Supreme Court Agrees To Hear Major Abortion Challenge – Thelegaltorts

The Case For Internet Originalism – JONATHAN TURLEY

Due to strong opposition from pro-choice groups, the Supreme Court has just issued the Dobbs v Jackson Women’s Health Organization (19-1392) certificate. The case could prove to be a turning point for the Court on reproductive rights. The Mississippi law in question banned abortions after 15 weeks – seven weeks earlier than previous laws that passed constitutional muster. State lawmakers have passed laws like live torpedoes on water, and that law has just been passed by a 6-3 Conservative court.

The decision comes a year after pro-choice groups were able to make a plurality decision in June. Medical Services versus Russo (2020). This victory was only achieved because Ruth Bader Ginsburg was still on trial and Chief Justice John Roberts wrote a match in the result. However, Roberts’ approval was important to pro-choice proponents as well. He only voted with his liberal counterparts because he felt obliged to follow the 2016 decision in Whole Woman’s Health against Hellerstedt, which dealt with a practically identical law. He felt the recording did not allow him the flexibility his four Conservative colleagues found in voting for state law.

The concern for pro-choice groups is that, in that consensus, Roberts stated that “no one has asked the court to re-evaluate the constitutional validity of the unreasonable burden standard”. This case could afford such a review. The law was blocked by the United States Court of Appeals for the fifth circuit.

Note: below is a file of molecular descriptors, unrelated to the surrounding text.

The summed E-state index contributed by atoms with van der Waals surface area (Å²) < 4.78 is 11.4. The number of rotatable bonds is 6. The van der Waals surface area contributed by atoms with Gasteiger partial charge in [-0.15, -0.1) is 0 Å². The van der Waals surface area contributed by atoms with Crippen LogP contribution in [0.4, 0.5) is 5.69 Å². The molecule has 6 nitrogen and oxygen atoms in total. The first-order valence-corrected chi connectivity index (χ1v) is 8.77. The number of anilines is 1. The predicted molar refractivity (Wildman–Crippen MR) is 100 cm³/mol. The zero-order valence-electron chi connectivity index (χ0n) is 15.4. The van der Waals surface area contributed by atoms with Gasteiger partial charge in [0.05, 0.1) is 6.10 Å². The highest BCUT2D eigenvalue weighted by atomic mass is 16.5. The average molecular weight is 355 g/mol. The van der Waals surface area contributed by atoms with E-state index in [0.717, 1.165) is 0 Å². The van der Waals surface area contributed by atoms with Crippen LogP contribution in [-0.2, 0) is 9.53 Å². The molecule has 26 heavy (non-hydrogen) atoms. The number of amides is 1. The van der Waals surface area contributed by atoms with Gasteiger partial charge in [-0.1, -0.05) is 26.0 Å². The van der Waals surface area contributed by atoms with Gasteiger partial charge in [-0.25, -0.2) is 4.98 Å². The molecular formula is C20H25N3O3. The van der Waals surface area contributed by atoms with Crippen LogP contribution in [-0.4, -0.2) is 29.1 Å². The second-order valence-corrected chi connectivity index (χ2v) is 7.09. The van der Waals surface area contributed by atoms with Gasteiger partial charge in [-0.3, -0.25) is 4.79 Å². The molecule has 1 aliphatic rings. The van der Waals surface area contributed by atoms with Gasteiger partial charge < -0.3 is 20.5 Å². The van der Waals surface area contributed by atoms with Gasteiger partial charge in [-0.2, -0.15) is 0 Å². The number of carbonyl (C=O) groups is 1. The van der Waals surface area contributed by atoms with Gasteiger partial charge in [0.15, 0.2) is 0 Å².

Obviously, all eyes will be on Justice Amy Coney Barrett, who, as an academic, wrote extensively on what she viewed as flawed in Roe’s descendants. As I wrote at the time, Barrett was the ultimate result for former President Donald Trump’s pro-life movement. In her confirmation, Judge Barrett had an interesting exchange with Senator Amy Klobuchar, D-Minn. in which she identified Brown versus Board of Education as such a precedent. However, when she pushed for Roe, she noted, “I answer a lot of questions about Roe that I think suggest Roe doesn’t fall into that category.” That led to an audible gulp of pro-choice groups.

It is also noteworthy that this case will be negotiated in October and could be decided by June 2022. Any major change in abortion standards would then come before the 2022 election to control Congress. It could also rekindle demands from the left to grab the Supreme Court.

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